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California Lawmakers Apologize for WWII Internment of Japanese Americans

After Franklin D. Roosevelt signed an executive order in 1942, more than 122,000 people of Japanese descent were imprisoned in 10 camps across seven U.S. states.

In February 2020, Les Ouchida holds a 1943 photo of himself, front row, center, and his siblings taken at the internment camp his family was moved to, as he poses at the permanent exhibit titled "UpRooted Japanese Americans in World War II" at the California Museum in Sacramento, Calif. Ochida. | AP Images
In February 2020, Les Ouchida holds a 1943 photo of himself, front row, center, and his siblings taken at the internment camp his family was moved to, as he poses at the permanent exhibit titled "UpRooted Japanese Americans in World War II" at the California Museum in Sacramento, Calif. Ochida. | AP Images

More than a century after the earliest law discriminating against Japanese Americans was passed in California, the state’s lawmakers unanimously apologized on Thursday for helping the U.S. government intern Japanese Americans during World War II. 

This week, Gov. Gavin Newsom (D) also designated Feb. 19 as a Day of Remembrance, joining other states including Idaho and Arkansas, to recognize the date in 1942 when President Franklin D. Roosevelt signed an executive order authorizing the forced removal of anyone of Japanese descent from their homes. The California Assembly’s resolution did not include any monetary reparations, the AP reported.

“A decision motivated by discrimination and xenophobia, the internment of Japanese Americans was a betrayal of our most sacred values as a nation that we must never repeat,” Newsom said in the resolution on Wednesday.

Roosevelt’s 1942 order of internment came about two months after the Japanese surprise attack on Pearl Harbor. During that period, the government deemed more than 122,000 people of Japanese descent — 70,000 of whom were American citizens — as a threat to national security, and then imprisoned them in 10 camps across seven U.S. states, including Wyoming, Colorado, Idaho, Utah, Arizona, and Arkansas.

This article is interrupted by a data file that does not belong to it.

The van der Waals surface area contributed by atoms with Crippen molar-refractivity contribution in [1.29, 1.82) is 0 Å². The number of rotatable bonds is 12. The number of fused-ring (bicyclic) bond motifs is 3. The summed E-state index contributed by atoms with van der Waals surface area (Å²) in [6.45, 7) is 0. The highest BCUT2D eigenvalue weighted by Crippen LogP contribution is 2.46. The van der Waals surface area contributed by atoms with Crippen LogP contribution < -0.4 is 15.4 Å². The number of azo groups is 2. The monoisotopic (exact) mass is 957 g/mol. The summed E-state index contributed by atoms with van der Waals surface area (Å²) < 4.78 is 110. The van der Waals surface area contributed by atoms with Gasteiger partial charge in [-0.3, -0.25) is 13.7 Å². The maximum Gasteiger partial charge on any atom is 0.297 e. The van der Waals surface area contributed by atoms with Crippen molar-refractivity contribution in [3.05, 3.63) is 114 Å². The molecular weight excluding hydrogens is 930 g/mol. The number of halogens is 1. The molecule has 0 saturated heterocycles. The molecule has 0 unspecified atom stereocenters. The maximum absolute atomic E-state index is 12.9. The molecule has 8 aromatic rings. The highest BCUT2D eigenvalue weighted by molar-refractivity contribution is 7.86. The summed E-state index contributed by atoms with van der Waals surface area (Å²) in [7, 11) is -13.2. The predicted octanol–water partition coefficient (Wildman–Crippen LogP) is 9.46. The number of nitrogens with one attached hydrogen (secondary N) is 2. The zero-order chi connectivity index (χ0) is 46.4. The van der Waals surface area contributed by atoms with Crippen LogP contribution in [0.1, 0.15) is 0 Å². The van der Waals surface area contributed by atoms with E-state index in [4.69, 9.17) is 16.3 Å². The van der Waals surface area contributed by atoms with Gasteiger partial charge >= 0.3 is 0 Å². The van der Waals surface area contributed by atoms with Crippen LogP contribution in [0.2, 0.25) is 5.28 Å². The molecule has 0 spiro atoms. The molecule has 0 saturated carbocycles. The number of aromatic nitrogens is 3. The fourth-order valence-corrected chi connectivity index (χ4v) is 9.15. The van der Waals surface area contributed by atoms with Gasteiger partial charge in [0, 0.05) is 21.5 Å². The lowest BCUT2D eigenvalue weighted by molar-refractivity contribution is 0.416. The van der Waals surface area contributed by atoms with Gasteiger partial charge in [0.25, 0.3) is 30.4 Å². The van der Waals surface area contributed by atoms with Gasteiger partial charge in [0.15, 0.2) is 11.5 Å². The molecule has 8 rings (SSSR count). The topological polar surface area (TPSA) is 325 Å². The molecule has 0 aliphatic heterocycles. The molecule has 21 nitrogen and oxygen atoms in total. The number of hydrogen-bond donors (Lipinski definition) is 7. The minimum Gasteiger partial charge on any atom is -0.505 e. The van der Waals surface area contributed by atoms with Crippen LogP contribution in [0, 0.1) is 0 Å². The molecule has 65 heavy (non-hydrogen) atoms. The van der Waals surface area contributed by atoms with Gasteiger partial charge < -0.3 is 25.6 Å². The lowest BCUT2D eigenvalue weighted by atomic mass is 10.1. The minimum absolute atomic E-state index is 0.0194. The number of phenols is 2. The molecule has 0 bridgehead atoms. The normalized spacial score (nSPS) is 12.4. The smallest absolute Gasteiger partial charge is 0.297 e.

Al Muratsuchi, a Japanese-born Democrat who introduced the resolution, has drawn parallels between what happened during World War II to what immigrants are facing today in the U.S. 

"Not just the fearmongering rhetoric talking about the caravan [of migrants from Central America] or the images of children and families being held in cages, but we see what's happening to Muslim Americans,” Muratsuchi told NPR. “You know, after Pearl Harbor, the fear of the 'other' focused on Japanese Americans as potential spies; today, ever since 9/11, that same fear of the other has been focused on Muslim Americans as potential terrorists."

The resolution cites a range of past federal and state laws that targeted people of Japanese descent. The earliest law mentioned is the 1913 California Alien Land Law, which prohibited immigrants from various parts of Asia from purchasing and leasing land in California.

“The Assembly apologizes to all Americans of Japanese ancestry for its past actions in support of the unjust exclusion, removal, and incarceration of Japanese Americans during World War II, and for its failure to support and defend the civil rights and civil liberties of Japanese Americans during this period,” the resolution says.

California is home to the country’s largest number of people of Japanese descent, with a population of more than 430,000.

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